The British War Grave

britmemorial
While hiking at Sandy Hook looking for the old Nike base, I came across this unusual grave. On December 31, 1783 a British warship floundered & sank off the coast of Sandy Hook. Its 1st Lieutenant, Hamilton Douglas Halyburton, and 12 of his crew died just off the coast in a bad storm. They were buried at what would eventually become Sandy Hook. What strikes me as being so weird is that here we have a grave of what was at the time, a foreign enemy, buried here on American soil. Now I’m not suggesting that we ship his remains back to Britain, but how weird would it be if an American soldier was buried in Iraq?

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5 responses to this post.

  1. Posted by Dr. John Cubbage, Ed.D. on May 29, 2013 at 1:09 PM

    Did you find the Nike Base? I used to watch the rockets going up and down on their elevators from the corner fence post on my uncle’s farm that was just west of the Base. The Nike Base was located off Sleepy Hollow Rd. and Normandy Rd. in the area of what now is Verranzano Dr. north of Kanes Lane. After the explosion at the Base, a branch of the community college held classes there. I was in 3rd grade at Fairview Elementary School when the base exploded.

    Reply

  2. Posted by Jersey Guy on August 5, 2009 at 4:05 PM

    “Now I’m not suggesting that we ship his remains back to Britain, but how weird would it be if an American soldier was buried in Iraq?”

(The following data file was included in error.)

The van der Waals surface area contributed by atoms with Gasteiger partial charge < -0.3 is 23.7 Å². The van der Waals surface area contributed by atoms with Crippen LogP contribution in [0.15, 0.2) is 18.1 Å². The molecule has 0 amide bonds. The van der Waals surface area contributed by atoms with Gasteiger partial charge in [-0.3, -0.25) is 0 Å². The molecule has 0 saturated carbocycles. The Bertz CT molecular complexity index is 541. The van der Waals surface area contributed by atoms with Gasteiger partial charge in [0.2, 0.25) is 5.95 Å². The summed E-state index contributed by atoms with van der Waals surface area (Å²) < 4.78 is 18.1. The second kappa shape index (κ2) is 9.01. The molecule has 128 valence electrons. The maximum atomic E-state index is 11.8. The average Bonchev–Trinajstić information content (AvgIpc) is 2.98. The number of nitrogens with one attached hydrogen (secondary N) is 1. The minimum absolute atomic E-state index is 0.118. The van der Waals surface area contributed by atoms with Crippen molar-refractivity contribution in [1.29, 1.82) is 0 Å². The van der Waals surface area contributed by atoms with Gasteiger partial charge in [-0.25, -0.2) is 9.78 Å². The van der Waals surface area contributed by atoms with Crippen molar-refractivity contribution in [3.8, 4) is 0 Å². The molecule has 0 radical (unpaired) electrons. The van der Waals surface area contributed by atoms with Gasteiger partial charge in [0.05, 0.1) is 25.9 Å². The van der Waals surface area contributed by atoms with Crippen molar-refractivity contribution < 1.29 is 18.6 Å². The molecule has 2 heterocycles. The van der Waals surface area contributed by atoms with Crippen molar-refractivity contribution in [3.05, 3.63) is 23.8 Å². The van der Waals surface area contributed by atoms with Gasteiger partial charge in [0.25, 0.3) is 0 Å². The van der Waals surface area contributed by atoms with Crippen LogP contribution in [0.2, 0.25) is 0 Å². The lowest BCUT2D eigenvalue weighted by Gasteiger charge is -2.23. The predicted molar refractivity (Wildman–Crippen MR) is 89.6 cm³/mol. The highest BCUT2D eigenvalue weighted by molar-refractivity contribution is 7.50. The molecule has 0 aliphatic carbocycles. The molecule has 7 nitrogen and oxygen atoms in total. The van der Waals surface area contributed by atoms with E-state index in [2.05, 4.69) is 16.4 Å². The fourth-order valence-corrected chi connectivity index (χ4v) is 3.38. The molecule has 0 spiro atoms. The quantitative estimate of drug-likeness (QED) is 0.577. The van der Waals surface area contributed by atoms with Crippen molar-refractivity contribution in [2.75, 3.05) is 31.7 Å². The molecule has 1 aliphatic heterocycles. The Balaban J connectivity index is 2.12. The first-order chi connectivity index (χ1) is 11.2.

There are 24 permanent American burial grounds on foreign soil. Presently there are 124,909 U.S. war dead interred at these cemeteries, 30,921 of World War I, 93,238 of World War II and 750 of the Mexican War. Additionally 6,177 American veterans and others are interred in the Mexico City and Corozal American Cemeteries.

    NEVER FORGET!

    Reply

    • Posted by lostinjersey on October 18, 2009 at 6:41 PM

      thanks for the info, I didnt lnow that, though upon thinking about it, I knew that actually, jsut forgot. But aren’t those burial sites in countries that were pour allies though?

      Reply

  3. Posted by Travis on March 19, 2009 at 8:13 PM

    The Bailiwick of Jersey is a British Crown dependency off the coast of Normandy, France. As well as the island of Jersey itself, the bailiwick includes the nearly uninhabited islands of the Minquiers, Écréhous, the Pierres de Lecq[7] and other rocks and reefs. Together with the bailiwick of Guernsey it forms the grouping known as the Channel Islands. The defence of all these islands is the responsibility of the United Kingdom. However, Jersey is part of neither the UK nor the European Union; ra

    Reply

  4. Posted by John on March 19, 2009 at 7:33 PM

    I stumbled on your site when I was searching for information on Hamilton Douglas Halyburton. I have a fair amount if info and wanted to see if I could find any additional biographical material. The so-called grave on Sandy Hook is not a grave at all but simply a memorial marker put up in 1937 or 1938 when the King and Queen of England sped through from the Red Bank train station on route to their ship at the end of Sandy Hook.

    The remains are actually buried in the National Cemetery at Cypress Hills in Brooklyn. The reliance on the “Lost Lieutenant” is misleading. It’s really about 99% fictional rubbish, so far does it stray from the facts. You can check out all that I say here by reference to George Moss’s book Nauvoo to the Hook. It may not be available in your part of NJ since it is especially Monmouth county history. Well, I guess I’ll not find more about the unlucky Lieut. since he died at age 20 or so and did not live long enough to establish a biographical identity. Had he not perished and had his mother not had a burial vault constructed with a suitable marker he probably would not have been known at all, outside of the family.

    Reply

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